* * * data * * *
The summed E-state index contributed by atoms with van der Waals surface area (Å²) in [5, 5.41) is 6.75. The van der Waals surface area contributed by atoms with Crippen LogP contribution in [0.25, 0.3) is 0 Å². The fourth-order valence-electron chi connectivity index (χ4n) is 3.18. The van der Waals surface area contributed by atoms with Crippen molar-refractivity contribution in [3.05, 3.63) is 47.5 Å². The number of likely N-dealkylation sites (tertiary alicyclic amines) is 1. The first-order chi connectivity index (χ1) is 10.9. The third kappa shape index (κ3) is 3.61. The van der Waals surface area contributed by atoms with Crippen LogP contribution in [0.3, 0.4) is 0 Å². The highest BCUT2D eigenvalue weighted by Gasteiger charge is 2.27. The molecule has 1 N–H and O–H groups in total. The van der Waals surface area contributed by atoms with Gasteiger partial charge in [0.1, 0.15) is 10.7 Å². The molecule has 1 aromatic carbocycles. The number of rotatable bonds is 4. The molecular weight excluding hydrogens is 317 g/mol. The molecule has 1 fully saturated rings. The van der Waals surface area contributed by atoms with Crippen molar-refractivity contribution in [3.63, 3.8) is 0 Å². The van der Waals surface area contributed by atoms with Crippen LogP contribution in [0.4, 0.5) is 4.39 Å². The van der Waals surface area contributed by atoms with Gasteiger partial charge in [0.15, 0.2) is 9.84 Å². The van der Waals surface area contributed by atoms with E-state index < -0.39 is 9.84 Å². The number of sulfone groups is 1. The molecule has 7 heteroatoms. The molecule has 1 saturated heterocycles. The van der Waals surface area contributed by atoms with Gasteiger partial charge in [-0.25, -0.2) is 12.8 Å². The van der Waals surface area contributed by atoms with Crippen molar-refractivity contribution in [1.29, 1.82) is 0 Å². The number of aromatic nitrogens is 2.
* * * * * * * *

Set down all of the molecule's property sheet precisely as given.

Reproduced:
The summed E-state index contributed by atoms with van der Waals surface area (Å²) in [5, 5.41) is 6.75. The van der Waals surface area contributed by atoms with Crippen LogP contribution in [0.25, 0.3) is 0 Å². The fourth-order valence-electron chi connectivity index (χ4n) is 3.18. The van der Waals surface area contributed by atoms with Crippen molar-refractivity contribution in [3.05, 3.63) is 47.5 Å². The number of likely N-dealkylation sites (tertiary alicyclic amines) is 1. The first-order chi connectivity index (χ1) is 10.9. The third kappa shape index (κ3) is 3.61. The van der Waals surface area contributed by atoms with Crippen LogP contribution in [0.3, 0.4) is 0 Å². The highest BCUT2D eigenvalue weighted by Gasteiger charge is 2.27. The molecule has 1 N–H and O–H groups in total. The van der Waals surface area contributed by atoms with Gasteiger partial charge in [0.1, 0.15) is 10.7 Å². The molecule has 1 aromatic carbocycles. The number of rotatable bonds is 4. The molecular weight excluding hydrogens is 317 g/mol. The molecule has 1 fully saturated rings. The van der Waals surface area contributed by atoms with Crippen molar-refractivity contribution in [3.63, 3.8) is 0 Å². The van der Waals surface area contributed by atoms with Crippen LogP contribution in [0.4, 0.5) is 4.39 Å². The van der Waals surface area contributed by atoms with Gasteiger partial charge in [0.15, 0.2) is 9.84 Å². The van der Waals surface area contributed by atoms with E-state index < -0.39 is 9.84 Å². The number of sulfone groups is 1. The molecule has 7 heteroatoms. The molecule has 1 saturated heterocycles. The van der Waals surface area contributed by atoms with Gasteiger partial charge in [-0.25, -0.2) is 12.8 Å². The van der Waals surface area contributed by atoms with Crippen molar-refractivity contribution in [1.29, 1.82) is 0 Å². The number of aromatic nitrogens is 2.